If there is doubt about whether a circumstance represents a conflict, it should be disclosed, so that Editors may assess its significance. Any queries about possible conflicts of interest should be addressed to Makara Human Behavior Studies in Asia’s Editor-in-Chief.
Details of all funding information for the work should be written at the end of the manuscript with the subheading “Funding.” This section must be written before the "Acknowledgments" section.
The conflict of interest statement will be included in the manuscript submitted for publication. Each scenario should be described in sufficient detail by corresponding author for reviewer and editor to determine its scope and determine the author(s) where in the conflict exist. If the corresponding author has confirmed that there is no conflict, the publisher will put the following statement at the conclusion of the published manuscript:
- This section should begin with the words: “This work was supported by …”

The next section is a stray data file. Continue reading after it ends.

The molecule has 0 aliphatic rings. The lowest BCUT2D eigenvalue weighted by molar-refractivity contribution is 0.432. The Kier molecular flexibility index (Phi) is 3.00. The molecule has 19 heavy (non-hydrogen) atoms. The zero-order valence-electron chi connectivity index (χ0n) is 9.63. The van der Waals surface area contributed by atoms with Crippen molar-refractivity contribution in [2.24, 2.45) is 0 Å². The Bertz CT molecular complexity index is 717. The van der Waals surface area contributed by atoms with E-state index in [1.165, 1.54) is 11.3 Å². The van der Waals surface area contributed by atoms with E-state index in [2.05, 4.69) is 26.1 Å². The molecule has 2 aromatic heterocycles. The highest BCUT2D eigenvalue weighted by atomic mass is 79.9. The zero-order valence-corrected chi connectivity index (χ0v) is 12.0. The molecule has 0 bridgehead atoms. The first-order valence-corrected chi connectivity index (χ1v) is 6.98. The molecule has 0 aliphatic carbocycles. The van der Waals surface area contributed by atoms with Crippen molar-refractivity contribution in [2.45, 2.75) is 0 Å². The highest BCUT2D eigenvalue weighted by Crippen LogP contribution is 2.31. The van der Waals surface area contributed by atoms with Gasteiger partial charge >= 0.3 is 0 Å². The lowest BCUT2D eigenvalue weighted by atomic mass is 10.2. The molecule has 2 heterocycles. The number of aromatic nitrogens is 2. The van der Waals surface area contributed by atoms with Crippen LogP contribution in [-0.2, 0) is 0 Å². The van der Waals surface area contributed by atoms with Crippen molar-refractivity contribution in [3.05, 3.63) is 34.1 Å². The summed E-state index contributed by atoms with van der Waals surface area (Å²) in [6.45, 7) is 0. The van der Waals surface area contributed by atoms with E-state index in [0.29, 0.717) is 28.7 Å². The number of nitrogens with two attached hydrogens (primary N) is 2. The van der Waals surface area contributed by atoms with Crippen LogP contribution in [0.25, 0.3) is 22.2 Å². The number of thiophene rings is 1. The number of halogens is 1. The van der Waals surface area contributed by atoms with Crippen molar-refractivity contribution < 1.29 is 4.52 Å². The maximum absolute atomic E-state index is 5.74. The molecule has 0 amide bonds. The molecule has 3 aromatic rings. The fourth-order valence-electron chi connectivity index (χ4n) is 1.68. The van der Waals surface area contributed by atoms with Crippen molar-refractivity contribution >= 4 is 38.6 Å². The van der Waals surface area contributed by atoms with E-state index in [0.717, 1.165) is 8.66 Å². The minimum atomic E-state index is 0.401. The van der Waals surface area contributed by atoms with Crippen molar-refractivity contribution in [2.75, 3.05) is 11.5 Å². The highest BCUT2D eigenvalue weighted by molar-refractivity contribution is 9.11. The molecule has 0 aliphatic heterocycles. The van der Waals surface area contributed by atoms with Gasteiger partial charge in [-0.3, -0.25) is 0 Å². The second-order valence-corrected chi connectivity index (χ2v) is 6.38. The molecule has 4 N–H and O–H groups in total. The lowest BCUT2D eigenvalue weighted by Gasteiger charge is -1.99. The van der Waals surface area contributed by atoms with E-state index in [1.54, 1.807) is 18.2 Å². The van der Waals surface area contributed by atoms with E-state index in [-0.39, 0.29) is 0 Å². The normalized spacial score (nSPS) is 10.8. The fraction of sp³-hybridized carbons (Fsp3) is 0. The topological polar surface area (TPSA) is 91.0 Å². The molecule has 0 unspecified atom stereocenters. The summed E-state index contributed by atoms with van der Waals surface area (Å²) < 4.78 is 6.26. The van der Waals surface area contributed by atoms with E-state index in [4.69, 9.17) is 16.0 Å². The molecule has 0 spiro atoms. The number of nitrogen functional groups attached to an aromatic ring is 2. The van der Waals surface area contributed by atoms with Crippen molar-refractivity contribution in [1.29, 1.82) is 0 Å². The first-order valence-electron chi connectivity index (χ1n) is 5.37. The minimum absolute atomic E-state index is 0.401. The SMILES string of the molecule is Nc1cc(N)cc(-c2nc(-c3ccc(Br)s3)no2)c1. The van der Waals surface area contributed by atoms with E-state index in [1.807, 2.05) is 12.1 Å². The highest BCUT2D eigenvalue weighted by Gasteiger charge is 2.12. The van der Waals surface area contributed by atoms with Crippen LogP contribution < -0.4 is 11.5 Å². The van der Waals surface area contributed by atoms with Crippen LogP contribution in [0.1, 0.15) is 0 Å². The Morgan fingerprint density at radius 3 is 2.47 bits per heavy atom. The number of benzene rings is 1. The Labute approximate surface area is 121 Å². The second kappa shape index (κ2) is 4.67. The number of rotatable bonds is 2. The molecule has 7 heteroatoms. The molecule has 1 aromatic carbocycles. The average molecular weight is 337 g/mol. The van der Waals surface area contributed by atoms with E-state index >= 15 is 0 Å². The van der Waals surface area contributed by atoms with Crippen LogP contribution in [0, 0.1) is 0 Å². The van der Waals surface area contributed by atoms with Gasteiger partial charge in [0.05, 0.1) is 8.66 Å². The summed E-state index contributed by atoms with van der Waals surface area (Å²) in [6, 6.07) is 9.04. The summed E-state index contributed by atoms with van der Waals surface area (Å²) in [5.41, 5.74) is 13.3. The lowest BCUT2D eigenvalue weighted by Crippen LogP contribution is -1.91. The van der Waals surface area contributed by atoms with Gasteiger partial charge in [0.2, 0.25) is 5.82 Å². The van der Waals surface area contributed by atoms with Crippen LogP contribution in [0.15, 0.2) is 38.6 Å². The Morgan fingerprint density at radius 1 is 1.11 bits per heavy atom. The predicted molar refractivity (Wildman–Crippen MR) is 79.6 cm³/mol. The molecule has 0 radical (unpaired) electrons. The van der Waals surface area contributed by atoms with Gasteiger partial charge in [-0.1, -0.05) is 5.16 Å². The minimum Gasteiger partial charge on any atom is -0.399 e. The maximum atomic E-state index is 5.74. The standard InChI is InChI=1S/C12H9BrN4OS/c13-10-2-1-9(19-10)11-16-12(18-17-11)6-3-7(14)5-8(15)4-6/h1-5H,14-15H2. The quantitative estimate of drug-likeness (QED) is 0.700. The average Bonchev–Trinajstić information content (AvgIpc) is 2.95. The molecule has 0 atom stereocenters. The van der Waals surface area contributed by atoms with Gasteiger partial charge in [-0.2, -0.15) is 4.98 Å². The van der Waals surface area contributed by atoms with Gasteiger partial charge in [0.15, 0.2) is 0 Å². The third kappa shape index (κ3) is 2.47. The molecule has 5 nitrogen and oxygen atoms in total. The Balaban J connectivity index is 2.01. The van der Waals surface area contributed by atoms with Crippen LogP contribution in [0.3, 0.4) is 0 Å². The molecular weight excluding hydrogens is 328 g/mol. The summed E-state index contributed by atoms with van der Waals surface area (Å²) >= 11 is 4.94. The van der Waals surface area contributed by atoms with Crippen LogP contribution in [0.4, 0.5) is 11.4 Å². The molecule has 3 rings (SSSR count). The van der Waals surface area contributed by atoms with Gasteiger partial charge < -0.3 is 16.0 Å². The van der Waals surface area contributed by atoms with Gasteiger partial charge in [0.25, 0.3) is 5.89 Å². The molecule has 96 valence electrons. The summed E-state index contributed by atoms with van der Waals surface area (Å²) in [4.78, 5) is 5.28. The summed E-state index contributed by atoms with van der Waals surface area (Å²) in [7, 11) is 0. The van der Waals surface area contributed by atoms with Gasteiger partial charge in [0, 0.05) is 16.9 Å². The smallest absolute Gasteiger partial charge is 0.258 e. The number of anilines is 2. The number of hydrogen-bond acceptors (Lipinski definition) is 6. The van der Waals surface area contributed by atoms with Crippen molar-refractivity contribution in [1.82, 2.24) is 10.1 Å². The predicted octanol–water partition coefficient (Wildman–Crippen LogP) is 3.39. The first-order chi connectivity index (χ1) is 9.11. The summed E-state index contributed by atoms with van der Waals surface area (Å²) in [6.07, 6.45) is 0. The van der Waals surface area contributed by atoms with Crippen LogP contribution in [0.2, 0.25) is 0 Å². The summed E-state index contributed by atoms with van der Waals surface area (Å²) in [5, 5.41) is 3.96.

- The agency funding should be stated explicitly in a complete description, i.e. “Universitas Indonesia," not "UI" (an abbreviation).
- Grant numbers should be stated accurately in parentheses, for example: (grant number xxxx).
- If the grant numbers are more than one, it should be written separately by using a coma, for example: (grant numbers xxxx, yyyy).
- A semicolon should be used to separate agencies (plus "and" before the last funding agency).
- The following text should be inserted after the relevant agency or grant number: ‘'to [author initials]."
An example is given here: "This work was supported by Universitas Indonesia (XXX123 and YYY123 to J.D.) and the Ministry of Education, Culture, Research, and Higher Education of Indonesia (ZZZ123)." This means that John Doe (initial J.D.) received two grants called XXX123 and YYY123 from Universitas Indonesia, and the research work is supported by ZZZ123 grant from the Ministry of Education, Culture, Research, and Higher Education of Indonesia.